Third in line was John of Gaunt, who had made an advantageous marriage with Blanche, daughter of Henry of Grosmont, the first Duke of Lancaster, a distinguished soldier and diplomat who had served Edward III. Edmund Crouchback, the second son of King Henry II, had founded his family in the previous century. One of the great men of his age, John of Gaunt was born in Ghent (hence his name) and, like his father-in-law, was deeply involved in European affairs. Powerful in his own right, Lancaster was a palatinate (a region whose ruler enjoys considerable authority outside Royal jurisdiction) and enjoyed great wealth and authority in England. His second marriage to Constance of Castile in 1371 brought him Royal titles as putative King of Castile and Leon, and Duke of Aquitaine. With his acres in England and France, his huge retinue, his castles, his love of soldiering, his skills in diplomacy, and his courtly conduct, he would have been the natural choice to have acted as regent for the young king, but as one of the most powerful men in England, John of Gaunt was suspected of wanting the crown for himself. None of the contemporary records suggest that there was any truth to the rumors, but they stuck, and it was Gaunt's misfortune to be identified with plots against the throne while loyally doing his utmost to protect his young nephew.
After John of Gaunt was Edmund of Langley, Earl of Cambridge and later Duke of York, the founder of the House of York, who was married to Isabella, daughter of Pedro the Cruel of Castile. Close to his older brother the Black Prince, Edmund had fought in France, and at the time of Edward III's death he was acting as governor of Dover. Then there was Edward III's youngest son, Thomas of Woodstock, Earl of Buckingham and later (1385) Duke of Gloucester. He was perhaps the most feline of the brothers and later emerged as a keen threat to Richard's crown.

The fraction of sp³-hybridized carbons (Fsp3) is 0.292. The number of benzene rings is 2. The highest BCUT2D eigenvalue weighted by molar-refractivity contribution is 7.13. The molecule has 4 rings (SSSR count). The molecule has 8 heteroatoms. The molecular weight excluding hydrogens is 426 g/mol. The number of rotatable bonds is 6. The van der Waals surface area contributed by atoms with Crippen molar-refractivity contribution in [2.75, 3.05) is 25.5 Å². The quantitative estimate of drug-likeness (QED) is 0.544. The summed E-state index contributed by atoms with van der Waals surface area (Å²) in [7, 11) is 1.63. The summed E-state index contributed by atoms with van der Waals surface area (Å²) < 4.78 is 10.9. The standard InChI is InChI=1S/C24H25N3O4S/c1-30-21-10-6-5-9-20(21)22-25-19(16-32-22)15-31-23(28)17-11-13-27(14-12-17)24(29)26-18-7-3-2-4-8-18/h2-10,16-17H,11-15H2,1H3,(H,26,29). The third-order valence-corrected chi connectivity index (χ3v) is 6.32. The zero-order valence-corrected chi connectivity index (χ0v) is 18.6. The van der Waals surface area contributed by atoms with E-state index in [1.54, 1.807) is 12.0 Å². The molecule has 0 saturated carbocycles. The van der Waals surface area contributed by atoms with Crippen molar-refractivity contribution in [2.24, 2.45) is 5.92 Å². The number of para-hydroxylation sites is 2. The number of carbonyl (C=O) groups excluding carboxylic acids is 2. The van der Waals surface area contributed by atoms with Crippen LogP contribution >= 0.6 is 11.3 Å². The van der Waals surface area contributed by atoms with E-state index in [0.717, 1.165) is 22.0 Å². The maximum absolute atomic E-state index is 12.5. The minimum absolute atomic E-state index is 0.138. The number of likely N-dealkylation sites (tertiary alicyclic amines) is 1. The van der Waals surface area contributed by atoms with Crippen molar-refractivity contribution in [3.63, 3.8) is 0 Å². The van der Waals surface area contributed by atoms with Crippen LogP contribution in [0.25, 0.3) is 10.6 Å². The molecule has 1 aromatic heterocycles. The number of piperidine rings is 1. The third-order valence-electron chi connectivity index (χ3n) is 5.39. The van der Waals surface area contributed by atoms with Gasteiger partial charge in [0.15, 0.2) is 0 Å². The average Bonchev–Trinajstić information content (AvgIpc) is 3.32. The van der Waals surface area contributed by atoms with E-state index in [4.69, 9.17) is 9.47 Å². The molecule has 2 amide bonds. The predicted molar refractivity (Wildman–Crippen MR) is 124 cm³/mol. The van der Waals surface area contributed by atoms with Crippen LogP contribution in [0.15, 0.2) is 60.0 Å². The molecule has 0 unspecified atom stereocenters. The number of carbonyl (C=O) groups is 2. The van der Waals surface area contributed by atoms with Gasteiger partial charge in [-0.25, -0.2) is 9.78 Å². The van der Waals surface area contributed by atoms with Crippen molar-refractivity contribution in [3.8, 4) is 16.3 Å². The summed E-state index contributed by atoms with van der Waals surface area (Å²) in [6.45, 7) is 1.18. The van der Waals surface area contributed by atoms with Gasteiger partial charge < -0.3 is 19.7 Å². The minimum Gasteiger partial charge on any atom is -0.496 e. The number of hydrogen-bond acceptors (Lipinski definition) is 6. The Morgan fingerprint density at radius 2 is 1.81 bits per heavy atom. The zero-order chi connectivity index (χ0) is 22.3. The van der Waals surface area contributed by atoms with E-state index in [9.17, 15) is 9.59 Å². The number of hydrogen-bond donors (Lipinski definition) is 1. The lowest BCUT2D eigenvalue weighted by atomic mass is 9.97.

With the clash of family interests and rivalries potentially spilling over into bloodshed, it was clear that no one brother could claim the title of regent, even though John of Gaunt was the best qualified for the role. Instead there was a compromise. A "continual council" of 12 leading magnates was formed to decide policy and to advise the king's ministers, but it was a mixed blessing. While the arrangement avoided unnecessary splits during Richard's minority and prevented any of the Royal uncles from gaining the ascendancy, it also produced a political paralysis at a time when the country's fortunes were going badly, not just at home but in England's relations with France.
Since the previous century, both countries had been in a state of on–off conflict over the status of Aquitaine, an independent duchy within the kingdom of France that, together with other holdings, was under the suzerainty of England. In 1137 Eleanor, daughter of the French Duke of Aquitaine, had married King Henry II (having divorced Louis VII of France), and as a result of their marriage alliance, successive English kings, as Dukes of Aquitaine, owed homage to the French throne. However, as Henry II and his lineal descendants were sovereign rulers within their own right, French kings feared, not unreasonably, that their English counterparts would take steps to consolidate their power in France. At the same time, the English kings were unhappy with their subordinate position. England had been extending its commercial interests with the weavers and burghers of Flanders, who had become important trading partners. They also considered themselves to be natural allies of the English, and their support had encouraged Edward III to claim the French throne and to quarter the French coat-of-arms with his own. Another factor in this Anglo-French enmity was the "Auld Alliance": the mutually advantageous relationship whereby France gave support and assistance to Scotland as a counterweight to English ambitions in France.